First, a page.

By Nicole Fitzgerald
When: Saturday, Dec. 9, 8 p.m.
Where: MY Millennium Place
Bill Mays and the Toronto Chamber Jazz Septet jazz up all of the Christmas classics including Tchaikovsky’s infamous Nutcracker Suite Saturday evening at MY Millennium Place as part of the Real Canadian in Whistler series.
“I like the universal appeal of all the memories Christmas music stirs up from childhood,” Mays said. “It’s that tie in with memories and family going back to childhood. As an arranger it’s also fun to take things that are normally heard in more of a traditional way and putting jazz chords and rhythms to it and letting the guys improvise.”
The Toronto Chamber Jazz Septet treats classics such as Clair De Lune by Debussy and Pavane from Mother Goose Suite with jazz stylings on strings, woodwinds and a rhythm section.
Mays, the arranger and musical director, is a veteran bandsman who has spent decades working in the music industry with legends such as Frank Zappa, Dionne Warwick, Anita O’Day and Frank Sinatra. From Hollywood recording studios and television show sets to New York’s Carnegie Hall and the Blue Note, Mays has played it all.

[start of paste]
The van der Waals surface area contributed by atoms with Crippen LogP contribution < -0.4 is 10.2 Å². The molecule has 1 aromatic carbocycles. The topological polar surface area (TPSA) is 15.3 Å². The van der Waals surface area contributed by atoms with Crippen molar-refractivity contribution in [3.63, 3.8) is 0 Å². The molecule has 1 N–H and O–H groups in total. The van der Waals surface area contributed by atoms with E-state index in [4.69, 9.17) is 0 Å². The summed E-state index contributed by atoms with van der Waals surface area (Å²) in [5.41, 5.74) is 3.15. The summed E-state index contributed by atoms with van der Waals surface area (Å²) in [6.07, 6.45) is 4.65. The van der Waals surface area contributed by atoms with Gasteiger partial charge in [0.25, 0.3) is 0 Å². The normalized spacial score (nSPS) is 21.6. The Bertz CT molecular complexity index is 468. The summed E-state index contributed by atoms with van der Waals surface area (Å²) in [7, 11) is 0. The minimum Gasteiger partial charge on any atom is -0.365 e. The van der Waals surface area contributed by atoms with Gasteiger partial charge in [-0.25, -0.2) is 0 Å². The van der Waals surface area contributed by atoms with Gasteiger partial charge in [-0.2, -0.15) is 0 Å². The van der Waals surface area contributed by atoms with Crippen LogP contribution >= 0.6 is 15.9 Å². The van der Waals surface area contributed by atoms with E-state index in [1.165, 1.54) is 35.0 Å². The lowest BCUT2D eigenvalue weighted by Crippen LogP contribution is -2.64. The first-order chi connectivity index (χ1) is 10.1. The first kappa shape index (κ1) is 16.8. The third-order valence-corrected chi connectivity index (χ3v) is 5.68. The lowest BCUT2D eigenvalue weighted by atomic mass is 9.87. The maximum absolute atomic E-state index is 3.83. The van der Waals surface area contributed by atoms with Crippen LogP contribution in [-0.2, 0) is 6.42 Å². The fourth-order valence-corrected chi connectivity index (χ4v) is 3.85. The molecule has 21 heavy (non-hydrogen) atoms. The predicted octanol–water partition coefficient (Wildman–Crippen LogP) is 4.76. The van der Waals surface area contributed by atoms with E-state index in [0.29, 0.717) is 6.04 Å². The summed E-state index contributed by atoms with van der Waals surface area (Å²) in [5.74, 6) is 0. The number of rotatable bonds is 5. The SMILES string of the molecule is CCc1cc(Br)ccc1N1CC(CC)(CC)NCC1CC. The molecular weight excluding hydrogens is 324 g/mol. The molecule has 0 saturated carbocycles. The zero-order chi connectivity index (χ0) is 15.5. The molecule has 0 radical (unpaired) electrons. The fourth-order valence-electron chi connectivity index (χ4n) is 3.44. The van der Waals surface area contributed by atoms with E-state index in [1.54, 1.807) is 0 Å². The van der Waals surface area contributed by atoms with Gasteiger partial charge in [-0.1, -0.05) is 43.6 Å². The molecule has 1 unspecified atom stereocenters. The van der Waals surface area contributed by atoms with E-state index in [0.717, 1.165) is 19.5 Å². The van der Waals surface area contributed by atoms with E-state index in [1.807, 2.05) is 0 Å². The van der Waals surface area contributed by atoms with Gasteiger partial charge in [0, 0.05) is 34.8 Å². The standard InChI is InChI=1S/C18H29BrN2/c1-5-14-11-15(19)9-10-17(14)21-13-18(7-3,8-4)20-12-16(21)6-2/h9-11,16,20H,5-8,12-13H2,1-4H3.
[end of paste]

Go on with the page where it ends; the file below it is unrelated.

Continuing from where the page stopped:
Mays on piano is joined by Neil Swinson on bass, Terry Clarke on drums, Tom Colclough on saxophone and clarinet, Perry White on bass and saxophone, and PJ Perry and Campbell Ryga on flute and saxophone.
“This program will appeal to classical and jazz fans alike,” Mays said.
The show emerged when the group of interchanging players came together to record a jazz version of the Nutcracker Suite for a Japanese record label. The album enjoyed huge success in Japan and Europe, so Mays decided to pitch the idea of a Christmas program to CBC. Less than a decade later, the group has performed for audiences in New York City and across Canada.
In addition to familiar Christmas songs such as Have Yourself A Merry Little Christmas and Santa Claus is Coming to Town, the septet also includes six movements from the Nutcracker Suite in the concert lineup. Tchaikovsky’s overture, March, Dance of the Sugar Plum Fairy, Dance of the Reed Flutes, Arab Dance and Waltz of the Flowers will all be favourites familiar to the audience.
“I stay true to classical composers harmonic classical schemes and improvise on the underlying harmonies, just as we do in jazz,” Mays said of his revised arrangements. “It brings a vitality using jazz rhythms with things we are already familiar with. It’s great to tell our own story on those (classical) themes.”